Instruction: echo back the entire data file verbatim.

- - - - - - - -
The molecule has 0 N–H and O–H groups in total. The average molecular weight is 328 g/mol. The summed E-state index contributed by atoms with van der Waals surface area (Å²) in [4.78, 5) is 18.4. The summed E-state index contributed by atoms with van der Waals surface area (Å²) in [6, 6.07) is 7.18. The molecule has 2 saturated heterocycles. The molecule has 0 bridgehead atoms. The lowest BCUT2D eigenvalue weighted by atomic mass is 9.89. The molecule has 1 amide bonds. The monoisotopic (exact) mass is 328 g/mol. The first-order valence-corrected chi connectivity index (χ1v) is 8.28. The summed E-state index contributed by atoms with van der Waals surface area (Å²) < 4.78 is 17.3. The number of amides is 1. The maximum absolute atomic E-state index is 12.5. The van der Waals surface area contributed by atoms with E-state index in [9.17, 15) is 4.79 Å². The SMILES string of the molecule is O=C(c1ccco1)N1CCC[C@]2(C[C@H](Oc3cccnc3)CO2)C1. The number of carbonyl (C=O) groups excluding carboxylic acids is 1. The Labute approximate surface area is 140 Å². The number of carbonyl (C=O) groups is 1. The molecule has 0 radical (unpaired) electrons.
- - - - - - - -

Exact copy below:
The molecule has 0 N–H and O–H groups in total. The average molecular weight is 328 g/mol. The summed E-state index contributed by atoms with van der Waals surface area (Å²) in [4.78, 5) is 18.4. The summed E-state index contributed by atoms with van der Waals surface area (Å²) in [6, 6.07) is 7.18. The molecule has 2 saturated heterocycles. The molecule has 0 bridgehead atoms. The lowest BCUT2D eigenvalue weighted by atomic mass is 9.89. The molecule has 1 amide bonds. The monoisotopic (exact) mass is 328 g/mol. The first-order valence-corrected chi connectivity index (χ1v) is 8.28. The summed E-state index contributed by atoms with van der Waals surface area (Å²) < 4.78 is 17.3. The number of amides is 1. The maximum absolute atomic E-state index is 12.5. The van der Waals surface area contributed by atoms with E-state index in [9.17, 15) is 4.79 Å². The SMILES string of the molecule is O=C(c1ccco1)N1CCC[C@]2(C[C@H](Oc3cccnc3)CO2)C1. The number of carbonyl (C=O) groups excluding carboxylic acids is 1. The Labute approximate surface area is 140 Å². The number of carbonyl (C=O) groups is 1. The molecule has 0 radical (unpaired) electrons.